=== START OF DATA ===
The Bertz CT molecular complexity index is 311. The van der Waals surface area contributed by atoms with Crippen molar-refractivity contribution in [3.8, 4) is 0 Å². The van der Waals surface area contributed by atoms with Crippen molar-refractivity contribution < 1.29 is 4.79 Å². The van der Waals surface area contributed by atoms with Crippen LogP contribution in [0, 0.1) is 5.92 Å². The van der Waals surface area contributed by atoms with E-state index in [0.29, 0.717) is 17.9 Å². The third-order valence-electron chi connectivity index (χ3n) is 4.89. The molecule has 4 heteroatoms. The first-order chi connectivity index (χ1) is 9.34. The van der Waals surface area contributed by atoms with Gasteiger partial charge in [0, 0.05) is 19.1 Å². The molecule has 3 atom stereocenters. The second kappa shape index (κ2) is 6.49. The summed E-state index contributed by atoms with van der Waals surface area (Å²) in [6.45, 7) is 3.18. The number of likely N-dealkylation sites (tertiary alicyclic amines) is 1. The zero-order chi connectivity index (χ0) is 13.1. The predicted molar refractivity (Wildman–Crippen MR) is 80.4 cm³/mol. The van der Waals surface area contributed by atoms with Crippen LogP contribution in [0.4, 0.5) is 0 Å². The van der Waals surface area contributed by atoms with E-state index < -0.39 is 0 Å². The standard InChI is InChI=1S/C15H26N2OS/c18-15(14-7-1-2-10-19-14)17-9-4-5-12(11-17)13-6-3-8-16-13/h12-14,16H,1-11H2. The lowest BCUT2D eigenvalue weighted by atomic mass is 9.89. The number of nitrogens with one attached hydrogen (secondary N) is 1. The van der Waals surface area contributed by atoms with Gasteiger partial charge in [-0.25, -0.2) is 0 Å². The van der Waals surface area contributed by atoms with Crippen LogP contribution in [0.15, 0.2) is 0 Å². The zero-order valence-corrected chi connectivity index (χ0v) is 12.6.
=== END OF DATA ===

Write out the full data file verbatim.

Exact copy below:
The Bertz CT molecular complexity index is 311. The van der Waals surface area contributed by atoms with Crippen molar-refractivity contribution in [3.8, 4) is 0 Å². The van der Waals surface area contributed by atoms with Crippen molar-refractivity contribution < 1.29 is 4.79 Å². The van der Waals surface area contributed by atoms with Crippen LogP contribution in [0, 0.1) is 5.92 Å². The van der Waals surface area contributed by atoms with E-state index in [0.29, 0.717) is 17.9 Å². The third-order valence-electron chi connectivity index (χ3n) is 4.89. The molecule has 4 heteroatoms. The first-order chi connectivity index (χ1) is 9.34. The van der Waals surface area contributed by atoms with Gasteiger partial charge in [0, 0.05) is 19.1 Å². The molecule has 3 atom stereocenters. The second kappa shape index (κ2) is 6.49. The summed E-state index contributed by atoms with van der Waals surface area (Å²) in [6.45, 7) is 3.18. The number of likely N-dealkylation sites (tertiary alicyclic amines) is 1. The zero-order chi connectivity index (χ0) is 13.1. The predicted molar refractivity (Wildman–Crippen MR) is 80.4 cm³/mol. The van der Waals surface area contributed by atoms with Crippen LogP contribution in [0.4, 0.5) is 0 Å². The van der Waals surface area contributed by atoms with E-state index < -0.39 is 0 Å². The standard InChI is InChI=1S/C15H26N2OS/c18-15(14-7-1-2-10-19-14)17-9-4-5-12(11-17)13-6-3-8-16-13/h12-14,16H,1-11H2. The lowest BCUT2D eigenvalue weighted by atomic mass is 9.89. The number of nitrogens with one attached hydrogen (secondary N) is 1. The van der Waals surface area contributed by atoms with Gasteiger partial charge in [-0.25, -0.2) is 0 Å². The van der Waals surface area contributed by atoms with Crippen LogP contribution in [0.15, 0.2) is 0 Å². The zero-order valence-corrected chi connectivity index (χ0v) is 12.6.